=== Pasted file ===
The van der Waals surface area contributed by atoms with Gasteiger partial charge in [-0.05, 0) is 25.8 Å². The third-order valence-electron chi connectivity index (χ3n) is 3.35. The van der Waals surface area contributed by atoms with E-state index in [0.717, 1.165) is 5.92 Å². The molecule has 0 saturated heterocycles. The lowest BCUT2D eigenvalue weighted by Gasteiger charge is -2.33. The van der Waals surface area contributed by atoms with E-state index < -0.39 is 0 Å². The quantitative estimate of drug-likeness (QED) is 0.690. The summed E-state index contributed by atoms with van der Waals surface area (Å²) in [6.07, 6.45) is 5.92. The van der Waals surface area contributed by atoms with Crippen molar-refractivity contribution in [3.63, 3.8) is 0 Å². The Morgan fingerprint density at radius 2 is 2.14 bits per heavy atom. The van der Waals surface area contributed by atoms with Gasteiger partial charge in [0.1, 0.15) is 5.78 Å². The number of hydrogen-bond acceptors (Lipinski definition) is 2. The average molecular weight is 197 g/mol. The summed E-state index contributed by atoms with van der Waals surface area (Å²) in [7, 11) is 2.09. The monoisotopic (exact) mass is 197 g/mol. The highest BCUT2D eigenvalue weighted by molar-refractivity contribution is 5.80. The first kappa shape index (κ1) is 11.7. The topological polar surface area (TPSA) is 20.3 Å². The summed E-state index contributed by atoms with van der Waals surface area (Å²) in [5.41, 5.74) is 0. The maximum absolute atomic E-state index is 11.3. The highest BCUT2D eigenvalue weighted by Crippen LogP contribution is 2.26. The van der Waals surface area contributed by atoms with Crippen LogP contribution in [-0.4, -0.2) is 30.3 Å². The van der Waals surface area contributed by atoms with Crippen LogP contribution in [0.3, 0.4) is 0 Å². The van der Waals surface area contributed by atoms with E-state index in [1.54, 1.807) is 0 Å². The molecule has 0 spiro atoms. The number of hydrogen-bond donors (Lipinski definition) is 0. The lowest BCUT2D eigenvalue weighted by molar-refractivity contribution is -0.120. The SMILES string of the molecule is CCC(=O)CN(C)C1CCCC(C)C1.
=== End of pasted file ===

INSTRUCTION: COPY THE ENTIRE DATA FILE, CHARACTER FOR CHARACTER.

The van der Waals surface area contributed by atoms with Gasteiger partial charge in [-0.05, 0) is 25.8 Å². The third-order valence-electron chi connectivity index (χ3n) is 3.35. The van der Waals surface area contributed by atoms with E-state index in [0.717, 1.165) is 5.92 Å². The molecule has 0 saturated heterocycles. The lowest BCUT2D eigenvalue weighted by Gasteiger charge is -2.33. The van der Waals surface area contributed by atoms with E-state index < -0.39 is 0 Å². The quantitative estimate of drug-likeness (QED) is 0.690. The summed E-state index contributed by atoms with van der Waals surface area (Å²) in [6.07, 6.45) is 5.92. The van der Waals surface area contributed by atoms with Crippen molar-refractivity contribution in [3.63, 3.8) is 0 Å². The Morgan fingerprint density at radius 2 is 2.14 bits per heavy atom. The van der Waals surface area contributed by atoms with Gasteiger partial charge in [0.1, 0.15) is 5.78 Å². The number of hydrogen-bond acceptors (Lipinski definition) is 2. The average molecular weight is 197 g/mol. The summed E-state index contributed by atoms with van der Waals surface area (Å²) in [7, 11) is 2.09. The monoisotopic (exact) mass is 197 g/mol. The highest BCUT2D eigenvalue weighted by molar-refractivity contribution is 5.80. The first kappa shape index (κ1) is 11.7. The topological polar surface area (TPSA) is 20.3 Å². The summed E-state index contributed by atoms with van der Waals surface area (Å²) in [5.41, 5.74) is 0. The maximum absolute atomic E-state index is 11.3. The highest BCUT2D eigenvalue weighted by Crippen LogP contribution is 2.26. The van der Waals surface area contributed by atoms with Crippen LogP contribution in [-0.4, -0.2) is 30.3 Å². The van der Waals surface area contributed by atoms with Crippen LogP contribution in [0.3, 0.4) is 0 Å². The van der Waals surface area contributed by atoms with E-state index in [1.54, 1.807) is 0 Å². The molecule has 0 spiro atoms. The number of hydrogen-bond donors (Lipinski definition) is 0. The lowest BCUT2D eigenvalue weighted by molar-refractivity contribution is -0.120. The SMILES string of the molecule is CCC(=O)CN(C)C1CCCC(C)C1.